Failure, are you afraid?

I’ve been invited into a fellowship. For five hundred years, a fellowship was understood, Tolkien-style, to be a collection of humans engaged in mutual support. [Definition] The fellowship I’ve been invited to is Phoenix Community and this post comes from our last meeting. I get to meet with a group of pastors and leaders of this group as they plan and think about their next sermon, the one that will be delivered by them on Sunday.

I’m the newcomer to the group and as I figure out my part and how I can contribute I’ll be posting here the thoughts and words as they come to me. I am accepted as the Chaplain of Caffeine and it gives me the chance to write again as I did once when I was a chaplain for the Christian Motorcycle Association.

The current series is dealing with fears and this week’s discussion centered on the fear of failure.

Are you afraid of failure?

I believe humans are unique in creation. We are the only species with unlimited potential. Do you believe you have more in you? That you are capable of more? We all have that. Deep down, we are creatures who can learn, practice and teach and the things we can learn, practice and teach are unlimited. When we put our collective heads together and pool our resources, we can go to the moon and back. We imagine travel to the moon, Mars and beyond in search of more.

We don’t know everything and sometimes failure is catastrophic. Apollo 1 is an example of that. Challenger’s explosion after launch is another. It was awful to watch those things happen but we can’t be afraid of trying because we failed. After we mourn the loss, we can learn and teach as a result and plan to not fail in the future. Apollo 13 is a success story that came out of failure. They failed to land on the moon but they solved multiple problems during the journey and got those folks back home in one piece.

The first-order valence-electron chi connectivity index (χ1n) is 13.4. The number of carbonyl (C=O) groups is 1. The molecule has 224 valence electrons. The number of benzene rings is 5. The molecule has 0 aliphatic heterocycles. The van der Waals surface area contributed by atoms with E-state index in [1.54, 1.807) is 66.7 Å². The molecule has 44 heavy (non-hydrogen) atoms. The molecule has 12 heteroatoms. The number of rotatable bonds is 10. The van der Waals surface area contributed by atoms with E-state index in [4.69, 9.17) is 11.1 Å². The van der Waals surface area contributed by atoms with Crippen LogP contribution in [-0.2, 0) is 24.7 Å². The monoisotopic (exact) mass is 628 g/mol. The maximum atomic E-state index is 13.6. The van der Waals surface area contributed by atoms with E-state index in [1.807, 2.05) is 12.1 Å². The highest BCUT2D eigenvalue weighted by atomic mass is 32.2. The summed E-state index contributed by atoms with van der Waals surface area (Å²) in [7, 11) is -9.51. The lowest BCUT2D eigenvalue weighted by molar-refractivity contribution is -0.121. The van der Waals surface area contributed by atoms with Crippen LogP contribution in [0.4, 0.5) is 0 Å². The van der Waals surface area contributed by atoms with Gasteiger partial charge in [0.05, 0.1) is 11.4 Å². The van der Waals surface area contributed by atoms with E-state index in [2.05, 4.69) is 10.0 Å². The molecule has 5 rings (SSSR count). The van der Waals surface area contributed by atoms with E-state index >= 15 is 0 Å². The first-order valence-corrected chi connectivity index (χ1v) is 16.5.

Thankfully our failures are not all as costly but even the small ones give us reasons to hold back. To sit on the sidelines and not contribute all we could. We ask “what if this doesn’t work?” or we say “this might not work”.

Does that stop you?

It doesn’t have to.

Let me point out a difference that might not be obvious. Are you giving in or giving up? Giving up is the real failure. To quit and never try again. That’s a failure. It’s shutting the door to what you can learn and the opportunity to succeed.

Giving in is acknowledging you don’t know enough but you can learn more. We always have that potential. Things happen to us we don’t expect but the question should be “what did I learn?” and then comes the chance to try again. It’s an open door.

Part of the discussion centered around contentment and satisfaction. Paul wrote in Philippians 4:11-13 Not that I speak from want, for I have learned to be content in whatever circumstances I am. I know how to get along with humble means, and I also know how to live in prosperity; in any and every circumstance I have learned the secret of being filled and going hungry, both of having abundance and suffering need. I can do all things through Him who strengthens me but I don’t believe Paul was satisfied with sitting still.

He wanted to share the Grace of Christ so much he did it everywhere he found himself. It might be in the Temple, preaching and sharing what he believed or in chains in prison because of what he did in the Temple. He was content with his circumstances but still had a mission until the day he died.

At the end of the meeting, a question was posed. We were asked to fill in the blank.

“I am most content when I am __________________?”

What is your answer to that?

Mine is “I am most content when I am learning”. I am learning how to face that open door of “giving in” until I know enough to step through it.

If this was helpful for you I’d invite you to come back. My thought is I’ll post here on Tuesdays after the meeting of the fellowship. I don’t get to preach nor do I feel led to do that but I am a writer and this is one way I can participate in this fellowship I’ve been invited to.

Thanks for listening,
Jerry Robertson
Chaplain of Caffeine